The Deep State Campaign for War with Russia

War with Russia? From Putin & Ukraine to Trump & Russiagate. By Stephen F. Cohen. Hot Books-Skyhorse Publishing, 2019. Xiii + 225 pages.

Stephen Cohen, a renowned authority on Russia, raises a question that applies more widely than the current confrontation between Russia and the United States, vital though it is that we understand that conflict. The question is this: what is the basis for our beliefs about world affairs? We have a picture of the world, but does this picture accurately depict reality, or is it, rather, the product of propaganda?

A widely prevalent opinion today is that Vladimir Putin, the Russian president, is a veritable dictator, intent on undermining American institutions.  To that end, he directed an extensive program of intervention in the American presidential election of 2016, with the aim of securing the victory of Donald Trump over Hillary Clinton, whom he saw as hostile to his aims. These aims were radically to extend Russian power and influence in the Ukraine and elsewhere. Putin is a Stalinist, who ruthlessly kills his opponents, both foreign and domestic.

War with Russia: From ... Stephen F. Cohen Best Price: $7.39 Buy New $11.91 (as of 09:30 EDT - Details) As we shall soon see, Cohen takes a much more favorable view of Putin, but the question I now wish to address is this: Why do people accept the conventional opinion sketched above? Cohen points to the propaganda efforts launched by US intelligence agencies. Two people in particular arouse his suspicions: John Brennan and James Clapper, both generals who have directed American intelligence operations.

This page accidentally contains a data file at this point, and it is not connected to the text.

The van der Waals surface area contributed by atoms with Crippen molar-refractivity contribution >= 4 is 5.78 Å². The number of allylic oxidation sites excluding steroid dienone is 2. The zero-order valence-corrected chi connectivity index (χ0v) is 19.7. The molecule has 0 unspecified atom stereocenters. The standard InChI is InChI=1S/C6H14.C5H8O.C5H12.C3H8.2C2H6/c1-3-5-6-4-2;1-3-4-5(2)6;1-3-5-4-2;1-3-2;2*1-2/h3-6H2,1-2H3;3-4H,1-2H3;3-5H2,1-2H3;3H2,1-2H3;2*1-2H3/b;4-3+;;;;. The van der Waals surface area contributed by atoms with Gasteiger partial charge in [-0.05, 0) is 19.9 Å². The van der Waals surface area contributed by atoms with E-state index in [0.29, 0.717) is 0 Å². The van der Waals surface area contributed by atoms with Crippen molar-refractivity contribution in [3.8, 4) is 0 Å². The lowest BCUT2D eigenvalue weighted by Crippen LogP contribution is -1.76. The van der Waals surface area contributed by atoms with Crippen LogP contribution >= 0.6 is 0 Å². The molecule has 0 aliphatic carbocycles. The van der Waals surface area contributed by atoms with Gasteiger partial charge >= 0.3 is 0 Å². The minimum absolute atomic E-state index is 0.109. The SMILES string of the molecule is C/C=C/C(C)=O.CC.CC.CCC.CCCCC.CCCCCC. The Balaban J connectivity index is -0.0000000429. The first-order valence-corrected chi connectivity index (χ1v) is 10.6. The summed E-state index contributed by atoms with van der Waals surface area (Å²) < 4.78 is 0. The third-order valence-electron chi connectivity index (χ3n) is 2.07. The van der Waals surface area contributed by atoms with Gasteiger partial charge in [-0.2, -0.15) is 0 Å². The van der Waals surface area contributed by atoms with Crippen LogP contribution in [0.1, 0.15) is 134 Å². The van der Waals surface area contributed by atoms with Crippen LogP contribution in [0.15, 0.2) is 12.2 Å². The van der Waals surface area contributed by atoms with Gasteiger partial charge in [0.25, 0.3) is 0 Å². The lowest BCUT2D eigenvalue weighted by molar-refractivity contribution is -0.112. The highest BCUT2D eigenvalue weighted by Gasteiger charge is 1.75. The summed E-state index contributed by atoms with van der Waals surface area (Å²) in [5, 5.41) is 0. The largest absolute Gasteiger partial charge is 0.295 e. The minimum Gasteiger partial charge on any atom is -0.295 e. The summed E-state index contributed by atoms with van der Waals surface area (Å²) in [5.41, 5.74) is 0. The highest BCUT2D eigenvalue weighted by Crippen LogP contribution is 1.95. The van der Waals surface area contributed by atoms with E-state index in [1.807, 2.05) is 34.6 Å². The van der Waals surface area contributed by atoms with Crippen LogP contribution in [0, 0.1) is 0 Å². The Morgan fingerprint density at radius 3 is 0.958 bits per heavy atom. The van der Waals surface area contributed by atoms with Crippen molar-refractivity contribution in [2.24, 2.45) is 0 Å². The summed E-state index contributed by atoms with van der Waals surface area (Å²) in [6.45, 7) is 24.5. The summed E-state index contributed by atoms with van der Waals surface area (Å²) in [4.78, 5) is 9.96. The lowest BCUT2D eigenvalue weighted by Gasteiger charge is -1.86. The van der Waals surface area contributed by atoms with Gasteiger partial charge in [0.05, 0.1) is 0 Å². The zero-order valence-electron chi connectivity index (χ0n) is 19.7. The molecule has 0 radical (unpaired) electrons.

Concerning them, he says: “Brennan…was hardly an objective CIA director, having explained in his recent House testimony that any Americans who have contacts with Russians can embark ‘along a treasonous path’ and ‘do not know they are on a treasonous path until it is too late.’ Brennan’s contempt for the trustworthiness of Americans was matched by Clapper’s contempt for Russians. He told NBC’s Meet the Press…that ‘Russians…are typically, almost genetically driven to co-opt, penetrate…’ and thus ‘genetically driven’ to attack American democracy. No mainstream media have explored these revelations about President Obama’s apparently paranoid CIA director and ethnically biased National Intelligence director.”(p.103) Clapper’s perjury in his testimony to Congress  in 2013 about collecting data on Americans should also be borne in mind.

Cohen must confront an obvious objection to his contention that intelligence agencies have mounted a campaign of hysteria against Russia and its leader. The objection is that the view of Putin in the conventional picture is true.